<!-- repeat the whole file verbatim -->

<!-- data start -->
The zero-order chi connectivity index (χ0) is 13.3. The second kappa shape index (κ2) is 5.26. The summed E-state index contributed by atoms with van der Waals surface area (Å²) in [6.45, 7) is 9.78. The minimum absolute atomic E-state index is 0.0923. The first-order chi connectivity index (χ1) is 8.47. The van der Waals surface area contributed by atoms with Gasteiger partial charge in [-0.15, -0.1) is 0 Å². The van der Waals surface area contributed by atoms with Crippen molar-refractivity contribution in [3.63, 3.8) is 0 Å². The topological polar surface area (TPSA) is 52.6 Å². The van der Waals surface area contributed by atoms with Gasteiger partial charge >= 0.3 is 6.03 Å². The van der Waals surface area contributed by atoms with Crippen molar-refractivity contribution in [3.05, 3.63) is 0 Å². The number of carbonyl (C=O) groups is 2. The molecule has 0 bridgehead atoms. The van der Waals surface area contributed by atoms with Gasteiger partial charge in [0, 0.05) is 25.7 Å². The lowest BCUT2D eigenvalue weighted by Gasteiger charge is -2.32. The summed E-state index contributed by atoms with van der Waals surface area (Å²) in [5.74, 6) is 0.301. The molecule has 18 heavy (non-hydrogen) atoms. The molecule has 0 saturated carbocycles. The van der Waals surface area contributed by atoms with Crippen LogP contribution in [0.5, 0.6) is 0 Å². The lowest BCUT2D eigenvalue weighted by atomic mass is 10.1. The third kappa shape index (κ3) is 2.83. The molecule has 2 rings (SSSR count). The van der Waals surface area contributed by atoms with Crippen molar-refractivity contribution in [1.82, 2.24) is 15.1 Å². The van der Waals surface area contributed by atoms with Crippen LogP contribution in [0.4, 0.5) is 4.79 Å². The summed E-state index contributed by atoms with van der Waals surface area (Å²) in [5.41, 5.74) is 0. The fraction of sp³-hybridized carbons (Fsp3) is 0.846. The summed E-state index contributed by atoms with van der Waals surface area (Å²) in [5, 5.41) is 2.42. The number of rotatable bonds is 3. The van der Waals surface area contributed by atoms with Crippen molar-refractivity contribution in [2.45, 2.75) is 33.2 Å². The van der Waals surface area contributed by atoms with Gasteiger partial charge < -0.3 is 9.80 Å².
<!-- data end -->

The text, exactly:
The zero-order chi connectivity index (χ0) is 13.3. The second kappa shape index (κ2) is 5.26. The summed E-state index contributed by atoms with van der Waals surface area (Å²) in [6.45, 7) is 9.78. The minimum absolute atomic E-state index is 0.0923. The first-order chi connectivity index (χ1) is 8.47. The van der Waals surface area contributed by atoms with Gasteiger partial charge in [-0.15, -0.1) is 0 Å². The van der Waals surface area contributed by atoms with Crippen molar-refractivity contribution in [3.63, 3.8) is 0 Å². The topological polar surface area (TPSA) is 52.6 Å². The van der Waals surface area contributed by atoms with Gasteiger partial charge >= 0.3 is 6.03 Å². The van der Waals surface area contributed by atoms with Crippen molar-refractivity contribution in [3.05, 3.63) is 0 Å². The number of carbonyl (C=O) groups is 2. The molecule has 0 bridgehead atoms. The van der Waals surface area contributed by atoms with Gasteiger partial charge in [0, 0.05) is 25.7 Å². The lowest BCUT2D eigenvalue weighted by Gasteiger charge is -2.32. The summed E-state index contributed by atoms with van der Waals surface area (Å²) in [5.74, 6) is 0.301. The molecule has 18 heavy (non-hydrogen) atoms. The molecule has 0 saturated carbocycles. The van der Waals surface area contributed by atoms with Crippen LogP contribution in [0.5, 0.6) is 0 Å². The lowest BCUT2D eigenvalue weighted by atomic mass is 10.1. The third kappa shape index (κ3) is 2.83. The molecule has 2 rings (SSSR count). The van der Waals surface area contributed by atoms with Crippen molar-refractivity contribution in [1.82, 2.24) is 15.1 Å². The van der Waals surface area contributed by atoms with Crippen LogP contribution in [0.4, 0.5) is 4.79 Å². The summed E-state index contributed by atoms with van der Waals surface area (Å²) in [5.41, 5.74) is 0. The fraction of sp³-hybridized carbons (Fsp3) is 0.846. The summed E-state index contributed by atoms with van der Waals surface area (Å²) in [5, 5.41) is 2.42. The number of rotatable bonds is 3. The van der Waals surface area contributed by atoms with Crippen molar-refractivity contribution in [2.45, 2.75) is 33.2 Å². The van der Waals surface area contributed by atoms with Gasteiger partial charge < -0.3 is 9.80 Å².